You also know things aren't going well when the Pentagon issues an "Iraq Progress Report" (a "security and stability" assessment it is required to send to Congress every four months) indicating that "insurgent attacks in Iraq reached a postwar high in the four months preceding Jan. 20." You know things are not going well when, as that report notes, 88% of Iraqis in the Sunni areas of Tikrit and Bakuba, asked to describe "individuals attacking coalition forces," called them either "freedom fighters" or "patriots." (Don't even ask how that poll was taken.) Or when, surveying the ripples of chaos that George Bush's war has brought to the world, Brig. Gen. Robert L. Caslen, the Pentagon's deputy director for the war on terrorism, points to the plethora of terrorist groups popping into existence worldwide and states definitively, "We are not killing them faster than they are being created."

Meanwhile, the top Iraqi general in charge of security in Baghdad, such as it is, was killed in ambush this week; mosques continue to be attacked; Amnesty International announced that the U.S. still holds at least 14,000 (undoubtedly angry) Iraqis in its prisons; Iraqi oil production continues its steady decline to, at present, about 1.5 million barrels a day (almost a million barrels below where it was just before the American invasion began in March 2003); up to 50 employees of a Sunni-owned Iraqi security firm in Baghdad are kidnapped by unknown gunmen in police paramilitary uniforms in broad daylight; and Baghdad's morgue director flees the country in fear of assassination after revealing that "more than 7,000 people have been killed by death squads in recent months." Referring to these staggering figures, John Pace, the outgoing head of the UN human rights office in Iraq, who has clearly put in time at "the gates of Hell," commented, "The vast majority of bodies showed signs of summary execution -- many with their hands tied behind their back. Some showed evidence of torture, with arms and leg joints broken by electric drills."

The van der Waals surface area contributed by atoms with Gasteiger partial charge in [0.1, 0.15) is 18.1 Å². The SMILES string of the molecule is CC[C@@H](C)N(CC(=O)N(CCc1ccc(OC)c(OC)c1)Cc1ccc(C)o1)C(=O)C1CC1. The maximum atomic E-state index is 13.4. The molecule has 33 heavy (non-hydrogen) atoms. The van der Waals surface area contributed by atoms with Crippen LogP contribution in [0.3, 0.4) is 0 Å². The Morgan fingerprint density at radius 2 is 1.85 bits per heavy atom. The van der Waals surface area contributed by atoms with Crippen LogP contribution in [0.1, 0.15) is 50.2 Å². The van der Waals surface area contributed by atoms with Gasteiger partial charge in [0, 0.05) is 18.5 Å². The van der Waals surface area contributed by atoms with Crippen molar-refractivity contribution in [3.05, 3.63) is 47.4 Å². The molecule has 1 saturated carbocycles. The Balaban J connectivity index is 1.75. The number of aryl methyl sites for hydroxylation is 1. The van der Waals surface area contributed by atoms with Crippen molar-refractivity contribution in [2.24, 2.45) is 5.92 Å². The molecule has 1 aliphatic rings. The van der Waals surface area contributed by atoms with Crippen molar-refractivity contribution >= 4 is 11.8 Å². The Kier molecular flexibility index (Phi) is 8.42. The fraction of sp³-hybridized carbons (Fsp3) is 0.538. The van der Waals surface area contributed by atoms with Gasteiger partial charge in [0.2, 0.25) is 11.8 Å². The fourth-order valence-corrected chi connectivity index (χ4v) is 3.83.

In one of the understatements of our moment, Khalilzad offered the following summary of the situation in Iraq, "Right now there's a vacuum of authority, and there's a lot of distrust." He should know. He's the one in Baghdad's Green Zone scuttling between near-warring parties in the vague hope that "once a national unity government is formed, the effort to provoke a civil war will face a huge obstacle."

Michael Schwartz, a Tomdispatch regular, takes up the very issue of that "vacuum of authority" in Iraq in a major two-part piece for this site. He focuses on the strange, powerless state in which Iraq exists, in which Khalilzad's "national unity government" -- if it is ever formed -- will continue to exist. When you are used to living in a sovereign nation, it's easy to forget what a fragile thing sovereignty can be -- and, once destroyed, how hard it can be for anyone to reconstitute it. Tom

A Government with No Military and No Territory
Iraq's Sovereignty Vacuum (Part 1)

By Michael Schwartz

President Bush marked the Iraqi election of December 2005 as the beginning of a new era. A freely selected permanent government would begin asserting its sovereignty over the country, building an administrative infrastructure, and rising to the challenge of governing an unruly and often violent constituency.

Click here to read more of this dispatch.

Wednesday, March 08, 2006

Iraq Dispatches: See Dick Loot

By Dahr Jamail
t r u t h o u t | Perspective

Wednesday 08 March 2006

Halliburton and its subsidiary Kellogg, Brown and Root (KBR) have been making hay in the burning Iraqi sun for years now. It is, of course, no coincidence that the man sitting as vice president played a key role with his influence in obtaining the lion's share of contracts in Iraq for the company he was CEO of prior to his self-appointed position. Yet none of this is news.

What is news, however, is that the ties that bind Cheney to Halliburton also link him to groups with even broader interests in the Middle East, which are causing civilians on the ground there, as well as in the US, to pay the price.

Cheney had much more at stake than pure altruism in making sure Halliburton/KBR obtained so many no-bid contracts in occupied Iraq. Despite his claims of not having any financial ties to Halliburton, the fact is that in both 2001 and 2002 he earned twice as much from a deferred salary from his "old" company as when he was CEO.

But that wasn't the beginning. When Cheney was US Secretary of Defense in the early 1990's under Big Bush, Halliburton was awarded the job of studying, then implementing, the privatization of routine army functions such as cleaning and cooking meals.

Following this study, when Cheney was finished with his job at the Pentagon, he scored the job as CEO of Halliburton, which he held until nominating himself for the position of Little Bush's running mate in 2000. Remember, it was Cheney who was given the task of finding a running mate for Bush. After searching far and wide across the US, Cheney ended up generously offering his own services for the job.